It’s tempting to view these as being about the bleakness of the Thatcher years but  Killip’s view isn’t to critique Thatcher but rather highlight the way people are having to survive as their economies collapse and transform into something else. The photos aren’t about suffering or blame, they’re about coping and living and to a certain extent, remembering these jobs and communities before they’re completely lost.

We see how people are still working and making ends meet. We see how the kids play and how families stick together. We see how they live and the harshness of their lives deserves our empathy.

We also get to look at these in a time when very similar changes are going on in the US. Factories are closing. And if they’re not closing, they’re being automated. Factory towns are dying. As much as “economic anxiety” is often a euphemism for racism there is truth there as well. People don’t know what their next gig will be or where they’ll be able to get money from. Plus a ton of the people being affected aren’t white anyway.

One of the best parts of this show though is in how it shows Killip returning to his 1980 project and spinning two additional projects out of it. I love this idea that even if you’ve locked a good project up that you can always come back to parts of it and use those as the cornerstones for something new.

Seacoal and Skinningrov are both wonderful little series of photos in and of themselves. They serve to provide context to some of the images in In Flagrante but they also demonstrate how a deep dive and immersion into a community makes it hard to truly delete photos. Instead of being about the general sense of things at the time, these two additional projects document specific communities and how they’re coping with the changes going on.

Good 70s

Mike Mandel, Untitled, from the series Mrs. Kilpatric, 1974

from the series Mrs. Kilpatric, 1974

Mike Mandel, Seven Never Before Published Portraits of Edward Weston

Seven Never Before Published Portraits of Edward Weston

Mike Mandel, Untitled, from the portfolio People in Cars, 1972

from the portfolio People in Cars, 1972

Mike Mandel, Untitled, from the series, Myself: Timed Exposures, 1971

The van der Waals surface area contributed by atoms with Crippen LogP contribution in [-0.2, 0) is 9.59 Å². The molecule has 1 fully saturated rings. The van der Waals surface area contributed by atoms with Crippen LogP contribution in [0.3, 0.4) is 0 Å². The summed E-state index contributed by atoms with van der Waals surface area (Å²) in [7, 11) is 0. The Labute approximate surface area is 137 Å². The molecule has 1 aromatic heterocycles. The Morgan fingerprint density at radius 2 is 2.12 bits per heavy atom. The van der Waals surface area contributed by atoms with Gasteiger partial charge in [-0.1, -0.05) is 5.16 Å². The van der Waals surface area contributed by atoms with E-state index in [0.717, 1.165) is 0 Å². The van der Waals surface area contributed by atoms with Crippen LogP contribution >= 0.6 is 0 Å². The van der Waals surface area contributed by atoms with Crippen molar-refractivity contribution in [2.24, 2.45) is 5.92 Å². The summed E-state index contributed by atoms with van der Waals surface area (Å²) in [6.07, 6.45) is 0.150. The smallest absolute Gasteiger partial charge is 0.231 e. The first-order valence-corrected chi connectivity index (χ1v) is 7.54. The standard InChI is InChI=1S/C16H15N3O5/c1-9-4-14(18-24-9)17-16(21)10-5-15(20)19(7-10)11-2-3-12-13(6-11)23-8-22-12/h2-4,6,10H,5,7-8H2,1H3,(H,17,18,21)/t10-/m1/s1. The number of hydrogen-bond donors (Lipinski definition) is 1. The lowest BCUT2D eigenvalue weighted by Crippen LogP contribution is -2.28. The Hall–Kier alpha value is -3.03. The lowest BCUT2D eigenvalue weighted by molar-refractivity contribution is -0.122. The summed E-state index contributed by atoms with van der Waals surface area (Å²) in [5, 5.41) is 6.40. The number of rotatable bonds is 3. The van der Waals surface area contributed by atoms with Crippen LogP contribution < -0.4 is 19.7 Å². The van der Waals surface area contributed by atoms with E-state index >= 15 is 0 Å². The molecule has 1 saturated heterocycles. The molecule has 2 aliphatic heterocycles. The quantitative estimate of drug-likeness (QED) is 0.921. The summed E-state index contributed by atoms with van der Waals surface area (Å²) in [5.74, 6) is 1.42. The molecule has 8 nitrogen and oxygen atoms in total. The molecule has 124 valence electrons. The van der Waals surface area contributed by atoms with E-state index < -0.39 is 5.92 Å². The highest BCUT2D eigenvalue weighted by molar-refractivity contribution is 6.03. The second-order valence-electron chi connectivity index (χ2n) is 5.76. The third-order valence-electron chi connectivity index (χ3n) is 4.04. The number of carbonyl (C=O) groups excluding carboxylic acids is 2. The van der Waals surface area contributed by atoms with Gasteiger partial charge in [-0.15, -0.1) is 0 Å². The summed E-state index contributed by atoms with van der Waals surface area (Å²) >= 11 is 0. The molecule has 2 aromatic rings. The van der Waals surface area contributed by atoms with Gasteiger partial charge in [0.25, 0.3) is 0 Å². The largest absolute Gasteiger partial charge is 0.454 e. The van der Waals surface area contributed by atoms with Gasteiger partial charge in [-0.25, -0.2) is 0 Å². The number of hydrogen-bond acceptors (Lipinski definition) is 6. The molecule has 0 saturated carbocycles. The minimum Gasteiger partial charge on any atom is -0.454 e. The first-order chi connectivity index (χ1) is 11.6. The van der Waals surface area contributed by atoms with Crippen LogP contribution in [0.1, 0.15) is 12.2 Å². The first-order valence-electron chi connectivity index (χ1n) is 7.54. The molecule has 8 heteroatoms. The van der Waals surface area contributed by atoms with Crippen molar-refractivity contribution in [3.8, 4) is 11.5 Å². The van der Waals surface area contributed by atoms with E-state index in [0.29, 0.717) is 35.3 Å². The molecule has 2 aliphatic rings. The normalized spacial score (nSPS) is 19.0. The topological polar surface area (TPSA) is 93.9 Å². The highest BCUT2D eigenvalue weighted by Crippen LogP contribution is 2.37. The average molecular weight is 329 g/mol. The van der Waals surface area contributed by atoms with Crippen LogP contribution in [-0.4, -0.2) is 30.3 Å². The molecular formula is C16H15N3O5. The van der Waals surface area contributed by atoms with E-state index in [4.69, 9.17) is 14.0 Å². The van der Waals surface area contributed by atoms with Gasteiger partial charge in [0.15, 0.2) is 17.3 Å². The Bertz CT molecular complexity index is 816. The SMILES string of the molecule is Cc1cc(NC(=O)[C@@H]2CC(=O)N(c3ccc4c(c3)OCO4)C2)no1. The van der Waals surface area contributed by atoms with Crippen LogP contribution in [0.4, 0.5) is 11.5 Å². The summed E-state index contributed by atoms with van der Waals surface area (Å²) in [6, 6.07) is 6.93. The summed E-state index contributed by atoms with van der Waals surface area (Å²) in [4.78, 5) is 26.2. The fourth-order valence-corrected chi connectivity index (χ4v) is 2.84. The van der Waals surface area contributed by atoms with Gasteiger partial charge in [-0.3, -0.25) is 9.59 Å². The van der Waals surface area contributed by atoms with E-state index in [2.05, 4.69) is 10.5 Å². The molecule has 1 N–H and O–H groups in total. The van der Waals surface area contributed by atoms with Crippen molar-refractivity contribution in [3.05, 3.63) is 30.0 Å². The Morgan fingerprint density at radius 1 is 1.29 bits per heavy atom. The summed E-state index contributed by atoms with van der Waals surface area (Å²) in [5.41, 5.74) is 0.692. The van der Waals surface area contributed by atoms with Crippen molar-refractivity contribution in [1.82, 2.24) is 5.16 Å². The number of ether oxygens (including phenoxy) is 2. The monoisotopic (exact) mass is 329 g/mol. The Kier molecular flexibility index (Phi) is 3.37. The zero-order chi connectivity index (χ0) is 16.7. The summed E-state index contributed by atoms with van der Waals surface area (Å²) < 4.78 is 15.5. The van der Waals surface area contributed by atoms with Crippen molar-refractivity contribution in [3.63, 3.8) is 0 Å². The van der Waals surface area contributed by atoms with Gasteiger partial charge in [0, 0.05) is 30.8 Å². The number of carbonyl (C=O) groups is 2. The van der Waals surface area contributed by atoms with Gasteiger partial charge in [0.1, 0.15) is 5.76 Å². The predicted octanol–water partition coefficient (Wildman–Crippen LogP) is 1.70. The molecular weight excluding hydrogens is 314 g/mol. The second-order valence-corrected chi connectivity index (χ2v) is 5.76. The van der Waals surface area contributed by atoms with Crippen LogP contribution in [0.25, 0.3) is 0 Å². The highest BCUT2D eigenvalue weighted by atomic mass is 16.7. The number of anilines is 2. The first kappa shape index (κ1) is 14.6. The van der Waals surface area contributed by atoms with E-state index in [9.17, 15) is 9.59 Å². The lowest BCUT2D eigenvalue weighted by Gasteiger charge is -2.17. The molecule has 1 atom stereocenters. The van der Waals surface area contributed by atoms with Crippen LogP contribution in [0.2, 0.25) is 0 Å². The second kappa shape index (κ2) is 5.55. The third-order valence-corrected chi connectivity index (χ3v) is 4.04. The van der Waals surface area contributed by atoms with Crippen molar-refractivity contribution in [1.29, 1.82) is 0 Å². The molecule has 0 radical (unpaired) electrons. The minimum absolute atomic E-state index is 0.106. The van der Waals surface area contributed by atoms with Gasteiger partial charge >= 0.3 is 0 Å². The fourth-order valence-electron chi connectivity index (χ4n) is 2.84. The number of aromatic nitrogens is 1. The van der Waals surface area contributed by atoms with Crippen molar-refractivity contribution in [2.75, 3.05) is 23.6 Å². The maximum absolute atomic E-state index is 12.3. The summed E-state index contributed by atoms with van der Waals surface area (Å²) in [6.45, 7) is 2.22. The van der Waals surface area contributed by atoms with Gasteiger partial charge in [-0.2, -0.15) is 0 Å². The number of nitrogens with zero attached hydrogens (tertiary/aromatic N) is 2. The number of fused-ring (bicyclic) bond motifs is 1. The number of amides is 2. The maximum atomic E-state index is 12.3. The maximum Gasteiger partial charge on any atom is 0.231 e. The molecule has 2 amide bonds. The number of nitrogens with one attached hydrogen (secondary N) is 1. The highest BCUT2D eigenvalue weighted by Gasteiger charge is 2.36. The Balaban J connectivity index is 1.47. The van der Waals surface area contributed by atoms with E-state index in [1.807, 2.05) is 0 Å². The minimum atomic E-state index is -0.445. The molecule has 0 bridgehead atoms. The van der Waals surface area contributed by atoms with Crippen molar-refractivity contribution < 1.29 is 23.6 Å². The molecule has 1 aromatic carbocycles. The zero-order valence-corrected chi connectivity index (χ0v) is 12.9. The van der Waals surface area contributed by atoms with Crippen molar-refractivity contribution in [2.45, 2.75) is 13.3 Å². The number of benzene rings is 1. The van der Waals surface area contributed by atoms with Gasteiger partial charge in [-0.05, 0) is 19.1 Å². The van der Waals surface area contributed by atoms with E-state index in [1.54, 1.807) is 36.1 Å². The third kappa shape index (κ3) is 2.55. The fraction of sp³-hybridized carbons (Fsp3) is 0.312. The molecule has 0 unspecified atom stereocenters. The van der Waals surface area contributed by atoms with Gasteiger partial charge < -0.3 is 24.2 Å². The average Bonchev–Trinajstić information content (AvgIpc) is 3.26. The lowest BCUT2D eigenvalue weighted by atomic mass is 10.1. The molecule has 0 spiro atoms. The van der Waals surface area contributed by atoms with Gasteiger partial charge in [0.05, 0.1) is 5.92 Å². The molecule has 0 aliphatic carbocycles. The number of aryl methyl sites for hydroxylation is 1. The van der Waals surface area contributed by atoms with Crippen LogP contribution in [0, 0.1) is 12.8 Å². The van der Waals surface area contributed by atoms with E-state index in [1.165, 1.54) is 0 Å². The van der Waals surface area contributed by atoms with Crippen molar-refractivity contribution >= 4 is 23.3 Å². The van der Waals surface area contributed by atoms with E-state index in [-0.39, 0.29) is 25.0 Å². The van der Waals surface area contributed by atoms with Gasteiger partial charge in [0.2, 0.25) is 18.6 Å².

from the series, Myself: Timed Exposures, 1971

I was sad to miss the Larry Sultan show but I’m very glad I made it up to SFMOMA for the Mike Mandel show. Sometimes it’s nice to just see things that are fun and make me smile.

This isn’t to say that Mandel’s work is somehow simple or trivial, just that the concepts are both remarkable easy to grasp and Mandel’s default approach mines the humor. It’s a goofy humor which I really love and, despite being funny, manages to maintain a certain seriousness and empathy for the subjects. I’m not laughing at the photos or the people in them, I’m laughing because of them and what they make me recognize. This is an approach which is sadly lacking in a lot of photography.

Seven Never Before Published Portraits of Edward Weston is a perfect example of this. It could easily be seen as a stunt. Or something making fun of Edward Weston—or all these other Edward Westons. But it avoids those pitfalls and becomes so much more. It touches on how everyone takes and consumes photography—each of the Edward Westons supplies a portrait and talks about photography. It touches on the nature of fame and what it’s like to have a name in common with someone famous. It provides a sympathetic glimpse into seven men’s lives. Seven men whose only thing in common is that they share the same name as a famous photographer and were generous enough to share about their lives to a complete stranger.

It’s also hilarious. Not because of who those men are what their responses are but because there’s simultaneously an everyman, what if I shared my name with someone famous, thing going on plus the sly suggestion that maybe each of these guys is actually the Edward Weston. I couldn’t wipe the smile off my face when I read each of these and looked at the photos.